Charles County Assistant State’s Attorney Rachel Dombrowski said Rachel Anna Buckler was driving on Chapel Point Road when she struck Thomas Roepcke with the driver side of her vehicle and continued driving, leaving the man injured on the side of a road. Roepcke was not found until hours after the crash, about 3 a.m. Sept. 2, and succumbed to his injuries in a local hospital Sept. 10.
Text message records indicate that Buckler had been drinking that evening, Dombrowski said.
So, what's the penalty for such a crime?
Buckler was sentenced to a year in prison and has since been released.
But she actually got out a few days early to spend the holidays with her family, and was given both school and work release privileges. That's nice.
Now, Buckler’s attorney Robert Hetherington said, she is remorseful and would like to be a nurse. However, her felony charge prevents her from realizing this particular dream, Hetherington said, as nurses cannot have felony charges on their records. Hetherington requested her sentence be changed to probation before judgment, which would have effectively expunged her record.
“Given her choice of profession, a felony conviction amounts to a life sentence,” Hetherington said. “It will forever keep her from being a nurse. ... She wants to give back, to make up for these tragic events. She has served her punishment.”
No, a life sentence is actually very different. You just can't do a job that requires a history of responsibility. You know who else can't be a nurse? Thomas Roepcke. But wait, there's more.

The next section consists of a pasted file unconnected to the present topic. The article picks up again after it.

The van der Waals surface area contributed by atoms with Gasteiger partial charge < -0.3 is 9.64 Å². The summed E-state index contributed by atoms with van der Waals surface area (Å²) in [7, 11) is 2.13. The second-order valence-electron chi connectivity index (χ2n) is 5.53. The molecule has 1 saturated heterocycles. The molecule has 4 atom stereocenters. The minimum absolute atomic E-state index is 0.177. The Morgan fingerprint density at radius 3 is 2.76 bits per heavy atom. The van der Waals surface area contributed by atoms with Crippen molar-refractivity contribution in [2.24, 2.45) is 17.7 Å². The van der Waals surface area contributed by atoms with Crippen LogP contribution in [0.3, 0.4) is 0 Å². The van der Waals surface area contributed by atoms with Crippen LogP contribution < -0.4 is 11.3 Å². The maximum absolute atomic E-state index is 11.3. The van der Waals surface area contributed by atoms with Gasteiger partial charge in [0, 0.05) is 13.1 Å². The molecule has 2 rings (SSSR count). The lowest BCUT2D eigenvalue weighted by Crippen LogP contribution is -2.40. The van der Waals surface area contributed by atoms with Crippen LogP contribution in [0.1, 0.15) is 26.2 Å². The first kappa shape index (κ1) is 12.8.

Dombrowski also noted this is not Buckler’s first time hitting a person with her car: an accident she was in during 2008 when she struck a cyclist resulted in the cyclist developing epilepsy and suffering from complications related to the concussion he got.
I'm just going to let that sit for awhile.
During the investigation of the incident that killed Roepcke, Dombrowski said Buckler told officers she had only ever struck deer.
In fact, Buckler said she thought she’d hit a deer the night she killed Roepcke, Dombrowski said. A text message Buckler received from a friend that evening read “Rachel-1, deer-0. Think of it that way,” according to phone records obtained by the state.
Tracy Roepcke [the victim's brother] took particular issue with Buckler saying she mistook his brother for a deer, given the “hair, blood and bits of his clothing and bicycle” that were found on her vehicle.
The judge denied her request.
“She showed no mercy. I don’t believe my denial ... will be a loss to the nursing profession,” Bragunier said. “She could have saved a life, but she chose to save her own skin. Buckler’s life is not ruined. She still has one.”
And one last bit
Tracy Roepcke also spoke of the ire he held for the state’s attorney’s office for allowing Buckler to plead guilty.
Speaking on Thursday afternoon in a phone interview, Charles County State’s Attorney Anthony “Tony” Covington (D) said he could not say exactly why Buckler had been afforded the Alford plea in the first place without going back and re-examining court records but did say such pleas are not uncommon.